Having it All. Or not.
There’s a lot of talk about how women should be able to “Have it All!” I have issues with this concept. But first, let me say that I think wage inequality sucks, that the mommy-trap sucks, that the fact that it’s just harder to make equitable decisions about who does the bread-winning and who does the childcare even in an equitable relationship because of the continuing inequities in the workplace sucks. That women continue to be discriminated against for various antiquated reasons suck. These things suck. But if everything were equal, we still couldn’t have it all. Not women, not men, not dogs (well maybe dogs).
Do I feel some unnameable pressure to be a supermom, a star scholar, make lots of money, exercise, meditate, and cook from scratch daily, all with a big, serene smile on my face? Uh, yeah. I do. But I also recognize that this is an unrealistic set of expectations for ANYONE.
My husband would like to spend most of his day with me and our daughter, make $200k a year at a job he loves, go diving and fishing several times a year, read science fiction every day, exercise, do all the yard work, and have time to sleep. This is also unrealistic. We are grownups, and grownups can’t have it all. We make choices. So when a woman chooses to stay home with her baby for a couple of years, she shouldn’t have to feel guilty that she’s not making money – she made a choice. If she chooses to go back to work and put her baby in day care, she’s making a choice. If I spend my extra cash on a spree at Sephora and can’t afford to see my chiropractor for a month, I made a choice. I feel like the “having it all” myth is a lot like the “American Dream” – you know, the one that morphed into owning a nice car and a big house even when you didn’t make enough money to pay for both.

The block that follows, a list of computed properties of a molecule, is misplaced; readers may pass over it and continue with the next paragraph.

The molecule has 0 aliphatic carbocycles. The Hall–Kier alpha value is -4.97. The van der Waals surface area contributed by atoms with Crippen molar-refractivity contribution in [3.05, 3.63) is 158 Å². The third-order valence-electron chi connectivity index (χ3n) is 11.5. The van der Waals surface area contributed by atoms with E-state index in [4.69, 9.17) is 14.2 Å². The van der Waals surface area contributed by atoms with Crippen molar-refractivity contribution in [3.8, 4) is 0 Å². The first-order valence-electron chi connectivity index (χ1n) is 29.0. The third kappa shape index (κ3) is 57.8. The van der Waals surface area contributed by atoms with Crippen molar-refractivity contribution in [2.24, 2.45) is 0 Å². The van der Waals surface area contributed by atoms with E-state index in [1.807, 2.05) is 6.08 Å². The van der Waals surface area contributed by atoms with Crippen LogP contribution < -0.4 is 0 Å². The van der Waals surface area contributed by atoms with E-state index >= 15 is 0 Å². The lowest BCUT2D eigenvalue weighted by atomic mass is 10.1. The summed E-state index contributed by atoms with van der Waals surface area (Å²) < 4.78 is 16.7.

Adulthood is not easy. We have to make hard, sometimes very unpleasant decisions. That doesn’t mean that we can’t have the things we really want, we just can’t have ALL of them. Neither can men. So graphics like this one make me feel as if there’s something wrong with me that I’m willing to recognize life is full of hard choices, and accept at least some of them. I don’t accept discrimination, but I do accept that being a grown up means you don’t get what you want all the time.
For an in-depth discussion of this topic, read Anne Marie Slaughter’s article, “Why Women Still Can’t Have it All” and the controversy it sparked.